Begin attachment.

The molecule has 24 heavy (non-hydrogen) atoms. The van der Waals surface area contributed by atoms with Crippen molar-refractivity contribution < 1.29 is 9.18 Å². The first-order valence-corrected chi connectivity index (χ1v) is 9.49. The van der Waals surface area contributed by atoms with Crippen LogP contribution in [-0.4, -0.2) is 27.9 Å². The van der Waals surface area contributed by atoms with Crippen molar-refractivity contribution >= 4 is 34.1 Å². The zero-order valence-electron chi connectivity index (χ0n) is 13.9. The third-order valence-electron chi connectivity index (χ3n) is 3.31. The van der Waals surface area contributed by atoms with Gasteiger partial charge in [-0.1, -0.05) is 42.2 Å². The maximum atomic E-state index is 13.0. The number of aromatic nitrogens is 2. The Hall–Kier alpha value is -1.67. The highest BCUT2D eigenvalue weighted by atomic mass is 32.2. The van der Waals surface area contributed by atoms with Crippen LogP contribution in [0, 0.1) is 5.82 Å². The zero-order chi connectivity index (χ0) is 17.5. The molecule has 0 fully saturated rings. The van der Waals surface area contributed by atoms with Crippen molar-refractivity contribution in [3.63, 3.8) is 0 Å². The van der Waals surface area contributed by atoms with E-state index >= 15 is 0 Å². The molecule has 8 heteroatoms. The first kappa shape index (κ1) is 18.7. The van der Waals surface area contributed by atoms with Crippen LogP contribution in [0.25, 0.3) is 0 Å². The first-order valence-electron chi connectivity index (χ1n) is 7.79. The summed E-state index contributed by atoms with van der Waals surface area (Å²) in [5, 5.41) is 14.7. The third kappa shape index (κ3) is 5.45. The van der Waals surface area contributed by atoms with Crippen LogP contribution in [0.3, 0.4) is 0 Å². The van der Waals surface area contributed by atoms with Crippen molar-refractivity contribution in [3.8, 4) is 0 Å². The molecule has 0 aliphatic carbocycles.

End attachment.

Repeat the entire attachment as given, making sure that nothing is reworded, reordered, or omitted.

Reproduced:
The molecule has 24 heavy (non-hydrogen) atoms. The van der Waals surface area contributed by atoms with Crippen molar-refractivity contribution < 1.29 is 9.18 Å². The first-order valence-corrected chi connectivity index (χ1v) is 9.49. The van der Waals surface area contributed by atoms with Crippen LogP contribution in [-0.4, -0.2) is 27.9 Å². The van der Waals surface area contributed by atoms with Crippen molar-refractivity contribution >= 4 is 34.1 Å². The zero-order valence-electron chi connectivity index (χ0n) is 13.9. The third-order valence-electron chi connectivity index (χ3n) is 3.31. The van der Waals surface area contributed by atoms with Gasteiger partial charge in [-0.1, -0.05) is 42.2 Å². The maximum atomic E-state index is 13.0. The number of aromatic nitrogens is 2. The Hall–Kier alpha value is -1.67. The highest BCUT2D eigenvalue weighted by atomic mass is 32.2. The van der Waals surface area contributed by atoms with Crippen LogP contribution in [0, 0.1) is 5.82 Å². The zero-order chi connectivity index (χ0) is 17.5. The molecule has 0 fully saturated rings. The van der Waals surface area contributed by atoms with Crippen molar-refractivity contribution in [3.63, 3.8) is 0 Å². The van der Waals surface area contributed by atoms with E-state index >= 15 is 0 Å². The molecule has 8 heteroatoms. The first kappa shape index (κ1) is 18.7. The van der Waals surface area contributed by atoms with Crippen LogP contribution in [0.25, 0.3) is 0 Å². The first-order valence-electron chi connectivity index (χ1n) is 7.79. The summed E-state index contributed by atoms with van der Waals surface area (Å²) in [5, 5.41) is 14.7. The third kappa shape index (κ3) is 5.45. The van der Waals surface area contributed by atoms with Crippen LogP contribution in [0.3, 0.4) is 0 Å². The van der Waals surface area contributed by atoms with Crippen molar-refractivity contribution in [3.8, 4) is 0 Å². The molecule has 0 aliphatic carbocycles.